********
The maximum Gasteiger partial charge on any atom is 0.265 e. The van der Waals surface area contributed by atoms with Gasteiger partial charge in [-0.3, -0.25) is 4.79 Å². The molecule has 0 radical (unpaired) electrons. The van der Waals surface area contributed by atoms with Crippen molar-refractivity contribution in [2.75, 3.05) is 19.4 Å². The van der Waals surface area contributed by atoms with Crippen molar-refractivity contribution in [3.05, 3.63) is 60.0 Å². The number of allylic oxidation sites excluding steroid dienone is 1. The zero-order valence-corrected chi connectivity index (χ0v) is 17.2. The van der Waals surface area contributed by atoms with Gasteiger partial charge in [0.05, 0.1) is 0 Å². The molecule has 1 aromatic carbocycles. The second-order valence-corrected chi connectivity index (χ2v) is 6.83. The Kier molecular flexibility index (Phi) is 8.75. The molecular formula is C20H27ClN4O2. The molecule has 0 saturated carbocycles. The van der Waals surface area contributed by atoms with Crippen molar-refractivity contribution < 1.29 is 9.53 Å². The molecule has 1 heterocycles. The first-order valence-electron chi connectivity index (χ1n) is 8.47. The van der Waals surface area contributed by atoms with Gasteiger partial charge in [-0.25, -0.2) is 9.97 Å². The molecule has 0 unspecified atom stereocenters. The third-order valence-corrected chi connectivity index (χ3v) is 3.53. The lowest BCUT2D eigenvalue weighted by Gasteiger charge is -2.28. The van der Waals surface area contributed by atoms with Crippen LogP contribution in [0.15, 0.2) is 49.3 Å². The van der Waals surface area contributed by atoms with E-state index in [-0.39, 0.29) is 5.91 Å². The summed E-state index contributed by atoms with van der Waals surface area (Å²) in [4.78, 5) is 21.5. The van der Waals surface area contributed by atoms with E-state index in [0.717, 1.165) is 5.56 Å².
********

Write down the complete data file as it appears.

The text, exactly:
The maximum Gasteiger partial charge on any atom is 0.265 e. The van der Waals surface area contributed by atoms with Gasteiger partial charge in [-0.3, -0.25) is 4.79 Å². The molecule has 0 radical (unpaired) electrons. The van der Waals surface area contributed by atoms with Crippen molar-refractivity contribution in [2.75, 3.05) is 19.4 Å². The van der Waals surface area contributed by atoms with Crippen molar-refractivity contribution in [3.05, 3.63) is 60.0 Å². The number of allylic oxidation sites excluding steroid dienone is 1. The zero-order valence-corrected chi connectivity index (χ0v) is 17.2. The van der Waals surface area contributed by atoms with Gasteiger partial charge in [0.05, 0.1) is 0 Å². The molecule has 1 aromatic carbocycles. The second-order valence-corrected chi connectivity index (χ2v) is 6.83. The Kier molecular flexibility index (Phi) is 8.75. The molecular formula is C20H27ClN4O2. The molecule has 0 saturated carbocycles. The van der Waals surface area contributed by atoms with Crippen molar-refractivity contribution < 1.29 is 9.53 Å². The molecule has 1 heterocycles. The first-order valence-electron chi connectivity index (χ1n) is 8.47. The van der Waals surface area contributed by atoms with Gasteiger partial charge in [-0.25, -0.2) is 9.97 Å². The molecule has 0 unspecified atom stereocenters. The third-order valence-corrected chi connectivity index (χ3v) is 3.53. The lowest BCUT2D eigenvalue weighted by Gasteiger charge is -2.28. The van der Waals surface area contributed by atoms with Crippen LogP contribution in [0.15, 0.2) is 49.3 Å². The van der Waals surface area contributed by atoms with E-state index in [-0.39, 0.29) is 5.91 Å². The summed E-state index contributed by atoms with van der Waals surface area (Å²) in [4.78, 5) is 21.5. The van der Waals surface area contributed by atoms with E-state index in [0.717, 1.165) is 5.56 Å².